Panorama Tower

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Panorama Tower
Panorama Tower Miami April 2018.jpg
General information
Architectural styleModernism
Location1100 Brickell Bay Drive Miami, Florida 33131 United States
Coordinates25°45′48″N 80°11′29″W / 25.76335°N 80.19134°W / 25.76335; -80.19134Coordinates: 25°45′48″N 80°11′29″W / 25.76335°N 80.19134°W / 25.76335; -80.19134
Construction startedJanuary 2014[1]
CompletedJuly 9, 2018
CostUS$800 million[2] (preliminary estimate)
Roof868 ft (265 m)[3]
Technical details
Floor count85[1]
Floor area2,600,000 square feet (241,548 m2)[1]
Design and construction
ArchitectMoshe Cosicher AIA; FONS Inc.
DeveloperFlorida East Coast Realty
Structural engineerDeSimone Consulting Engineers[4]
Main contractorOwner Terminated Tutor Perini, finished by Rotunda Structures, LC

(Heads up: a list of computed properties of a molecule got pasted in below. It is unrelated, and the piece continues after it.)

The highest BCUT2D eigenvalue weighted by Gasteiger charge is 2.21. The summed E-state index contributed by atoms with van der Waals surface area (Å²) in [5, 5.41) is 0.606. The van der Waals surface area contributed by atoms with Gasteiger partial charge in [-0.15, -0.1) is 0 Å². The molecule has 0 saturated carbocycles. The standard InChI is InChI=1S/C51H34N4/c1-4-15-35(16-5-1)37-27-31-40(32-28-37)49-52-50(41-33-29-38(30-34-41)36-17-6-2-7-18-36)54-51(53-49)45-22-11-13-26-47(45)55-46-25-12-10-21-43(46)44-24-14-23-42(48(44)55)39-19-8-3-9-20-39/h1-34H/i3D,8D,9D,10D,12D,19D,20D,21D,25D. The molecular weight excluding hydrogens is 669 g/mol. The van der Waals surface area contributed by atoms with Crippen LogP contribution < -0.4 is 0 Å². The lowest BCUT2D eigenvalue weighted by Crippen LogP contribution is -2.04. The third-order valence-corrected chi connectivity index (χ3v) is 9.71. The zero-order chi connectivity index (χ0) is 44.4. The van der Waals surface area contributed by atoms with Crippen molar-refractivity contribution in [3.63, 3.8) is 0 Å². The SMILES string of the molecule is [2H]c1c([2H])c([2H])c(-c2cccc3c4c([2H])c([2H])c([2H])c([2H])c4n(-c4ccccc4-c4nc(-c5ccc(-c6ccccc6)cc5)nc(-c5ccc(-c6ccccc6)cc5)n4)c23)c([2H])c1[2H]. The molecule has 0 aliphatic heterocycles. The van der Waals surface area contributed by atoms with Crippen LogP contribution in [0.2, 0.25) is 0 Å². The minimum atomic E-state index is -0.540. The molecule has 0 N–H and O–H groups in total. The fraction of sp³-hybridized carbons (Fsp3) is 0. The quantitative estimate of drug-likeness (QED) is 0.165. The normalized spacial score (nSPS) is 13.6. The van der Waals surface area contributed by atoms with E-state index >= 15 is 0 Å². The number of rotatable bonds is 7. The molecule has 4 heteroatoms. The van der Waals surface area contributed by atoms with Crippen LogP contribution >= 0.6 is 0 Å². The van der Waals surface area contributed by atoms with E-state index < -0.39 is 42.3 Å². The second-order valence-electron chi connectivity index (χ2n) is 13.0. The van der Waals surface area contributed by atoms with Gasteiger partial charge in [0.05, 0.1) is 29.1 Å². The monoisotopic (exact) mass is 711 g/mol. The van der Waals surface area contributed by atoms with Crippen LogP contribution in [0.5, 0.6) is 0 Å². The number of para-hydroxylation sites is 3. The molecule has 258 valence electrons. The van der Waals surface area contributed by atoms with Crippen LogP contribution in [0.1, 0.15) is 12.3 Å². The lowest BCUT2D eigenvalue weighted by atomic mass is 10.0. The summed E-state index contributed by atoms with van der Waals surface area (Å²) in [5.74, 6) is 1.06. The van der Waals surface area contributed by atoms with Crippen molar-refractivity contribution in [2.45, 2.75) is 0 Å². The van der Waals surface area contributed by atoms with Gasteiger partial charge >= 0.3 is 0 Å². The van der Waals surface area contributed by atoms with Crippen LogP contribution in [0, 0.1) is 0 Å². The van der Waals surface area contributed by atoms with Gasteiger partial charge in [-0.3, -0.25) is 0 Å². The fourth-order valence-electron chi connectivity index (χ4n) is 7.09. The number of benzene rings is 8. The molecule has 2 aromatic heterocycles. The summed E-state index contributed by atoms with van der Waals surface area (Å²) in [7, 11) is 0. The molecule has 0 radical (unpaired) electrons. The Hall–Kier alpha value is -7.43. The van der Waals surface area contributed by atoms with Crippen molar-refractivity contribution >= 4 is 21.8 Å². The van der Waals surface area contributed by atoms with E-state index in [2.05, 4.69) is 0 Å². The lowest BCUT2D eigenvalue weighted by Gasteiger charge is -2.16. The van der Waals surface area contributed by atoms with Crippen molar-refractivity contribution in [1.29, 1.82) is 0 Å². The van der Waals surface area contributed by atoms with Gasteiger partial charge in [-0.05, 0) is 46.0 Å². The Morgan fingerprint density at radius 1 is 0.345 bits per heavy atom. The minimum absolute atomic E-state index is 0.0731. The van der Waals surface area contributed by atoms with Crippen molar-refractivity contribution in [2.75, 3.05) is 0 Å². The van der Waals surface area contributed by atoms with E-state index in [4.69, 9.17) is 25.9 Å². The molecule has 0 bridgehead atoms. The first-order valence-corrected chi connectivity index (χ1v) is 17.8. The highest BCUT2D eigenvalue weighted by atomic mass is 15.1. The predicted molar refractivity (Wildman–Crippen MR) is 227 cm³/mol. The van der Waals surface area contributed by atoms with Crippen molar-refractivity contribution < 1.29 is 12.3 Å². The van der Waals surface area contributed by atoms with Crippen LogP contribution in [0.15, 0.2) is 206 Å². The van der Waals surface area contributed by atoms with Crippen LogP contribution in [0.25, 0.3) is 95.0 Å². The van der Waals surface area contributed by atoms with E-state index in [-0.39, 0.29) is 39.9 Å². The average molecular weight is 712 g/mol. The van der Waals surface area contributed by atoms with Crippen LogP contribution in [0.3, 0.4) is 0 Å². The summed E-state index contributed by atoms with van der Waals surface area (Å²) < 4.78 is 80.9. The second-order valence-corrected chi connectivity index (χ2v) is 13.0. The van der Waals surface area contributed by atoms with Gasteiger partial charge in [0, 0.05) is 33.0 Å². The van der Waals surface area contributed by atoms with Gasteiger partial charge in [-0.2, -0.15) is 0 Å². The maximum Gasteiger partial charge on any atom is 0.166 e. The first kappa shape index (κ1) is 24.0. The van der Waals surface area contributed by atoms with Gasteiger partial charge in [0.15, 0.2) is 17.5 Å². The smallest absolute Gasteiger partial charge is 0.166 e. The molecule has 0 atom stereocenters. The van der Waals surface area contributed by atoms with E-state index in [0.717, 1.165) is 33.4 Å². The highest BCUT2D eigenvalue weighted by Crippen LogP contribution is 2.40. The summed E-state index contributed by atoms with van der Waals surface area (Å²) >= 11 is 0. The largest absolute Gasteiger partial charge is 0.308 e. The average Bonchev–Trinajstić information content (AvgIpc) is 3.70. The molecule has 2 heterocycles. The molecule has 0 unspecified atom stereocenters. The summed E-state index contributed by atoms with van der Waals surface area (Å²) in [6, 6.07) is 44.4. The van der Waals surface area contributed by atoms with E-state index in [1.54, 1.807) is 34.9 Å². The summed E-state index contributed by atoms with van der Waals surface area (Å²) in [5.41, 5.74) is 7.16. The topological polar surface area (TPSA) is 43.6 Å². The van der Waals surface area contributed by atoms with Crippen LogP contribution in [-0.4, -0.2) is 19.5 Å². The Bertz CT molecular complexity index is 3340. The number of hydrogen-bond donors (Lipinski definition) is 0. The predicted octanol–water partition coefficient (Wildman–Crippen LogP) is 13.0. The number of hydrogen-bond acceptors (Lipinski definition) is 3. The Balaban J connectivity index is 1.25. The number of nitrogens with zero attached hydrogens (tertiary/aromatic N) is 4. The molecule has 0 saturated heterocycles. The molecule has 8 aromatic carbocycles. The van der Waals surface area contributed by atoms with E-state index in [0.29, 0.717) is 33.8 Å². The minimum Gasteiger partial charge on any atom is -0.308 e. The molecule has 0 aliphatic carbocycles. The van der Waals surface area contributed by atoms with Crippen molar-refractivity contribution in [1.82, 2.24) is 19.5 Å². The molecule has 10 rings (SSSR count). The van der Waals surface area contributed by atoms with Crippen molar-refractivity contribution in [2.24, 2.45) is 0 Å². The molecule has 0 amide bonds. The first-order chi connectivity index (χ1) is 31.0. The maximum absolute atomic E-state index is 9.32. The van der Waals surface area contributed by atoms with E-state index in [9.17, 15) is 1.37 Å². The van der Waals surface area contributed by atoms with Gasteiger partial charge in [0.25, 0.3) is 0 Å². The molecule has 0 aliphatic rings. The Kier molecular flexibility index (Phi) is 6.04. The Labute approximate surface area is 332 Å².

Panorama Tower is a mixed-use 85-story skyscraper in Miami, Florida, United States. It is located in the Brickell district of Downtown Miami. It was originally approved by the City of Miami and the Federal Aviation Administration in 2006 but was put on hold due to the Great Recession. The project was revived in 2012 when owner Tibor Hollo hired Moshe Cosicher, AIA Architect, to redesign the project. In 2013, the project was revised; the 868-foot (265 m) tower is stated to include residential, hotel, retail, and office space.[3] It is the tallest building in Miami, and the tallest building in Florida,[5] but may soon thereafter be overtaken by various other towers,[6][7] including two of their own projects (The Towers by Foster + Partners[8] and One Bayfront Plaza).[9][10] It took over the Four Seasons Hotel Miami as tallest when it topped out in late 2017. The project is the first development in the City of Miami to be funded in part by EB-5 visas. While the entire site was technically addressed 1101 Brickell Avenue, the building is actually located on the back of the lot, behind two existing office buildings, at 1100 Brickell Bay Drive.[11] It is about two blocks from the Tenth Street Metromover station.[12]